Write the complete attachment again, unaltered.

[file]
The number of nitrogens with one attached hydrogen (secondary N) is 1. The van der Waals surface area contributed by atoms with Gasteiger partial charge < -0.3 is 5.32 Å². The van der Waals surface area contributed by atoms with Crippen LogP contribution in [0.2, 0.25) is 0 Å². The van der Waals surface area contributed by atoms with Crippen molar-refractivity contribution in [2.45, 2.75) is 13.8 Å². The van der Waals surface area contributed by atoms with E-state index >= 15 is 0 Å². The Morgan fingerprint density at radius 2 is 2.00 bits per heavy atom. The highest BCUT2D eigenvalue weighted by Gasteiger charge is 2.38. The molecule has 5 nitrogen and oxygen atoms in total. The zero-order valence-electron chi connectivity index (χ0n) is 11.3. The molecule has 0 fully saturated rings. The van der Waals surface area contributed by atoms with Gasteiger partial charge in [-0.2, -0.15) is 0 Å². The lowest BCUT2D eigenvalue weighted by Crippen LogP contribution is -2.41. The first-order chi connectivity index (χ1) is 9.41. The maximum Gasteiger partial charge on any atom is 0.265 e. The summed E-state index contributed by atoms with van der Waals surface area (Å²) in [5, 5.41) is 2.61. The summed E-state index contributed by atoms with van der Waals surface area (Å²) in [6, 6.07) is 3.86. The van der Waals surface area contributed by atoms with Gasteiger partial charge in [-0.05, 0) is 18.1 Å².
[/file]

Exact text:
The number of nitrogens with one attached hydrogen (secondary N) is 1. The van der Waals surface area contributed by atoms with Gasteiger partial charge < -0.3 is 5.32 Å². The van der Waals surface area contributed by atoms with Crippen LogP contribution in [0.2, 0.25) is 0 Å². The van der Waals surface area contributed by atoms with Crippen molar-refractivity contribution in [2.45, 2.75) is 13.8 Å². The van der Waals surface area contributed by atoms with E-state index >= 15 is 0 Å². The Morgan fingerprint density at radius 2 is 2.00 bits per heavy atom. The highest BCUT2D eigenvalue weighted by Gasteiger charge is 2.38. The molecule has 5 nitrogen and oxygen atoms in total. The zero-order valence-electron chi connectivity index (χ0n) is 11.3. The molecule has 0 fully saturated rings. The van der Waals surface area contributed by atoms with Gasteiger partial charge in [-0.2, -0.15) is 0 Å². The lowest BCUT2D eigenvalue weighted by Crippen LogP contribution is -2.41. The first-order chi connectivity index (χ1) is 9.41. The maximum Gasteiger partial charge on any atom is 0.265 e. The summed E-state index contributed by atoms with van der Waals surface area (Å²) in [5, 5.41) is 2.61. The summed E-state index contributed by atoms with van der Waals surface area (Å²) in [6, 6.07) is 3.86. The van der Waals surface area contributed by atoms with Gasteiger partial charge in [-0.05, 0) is 18.1 Å².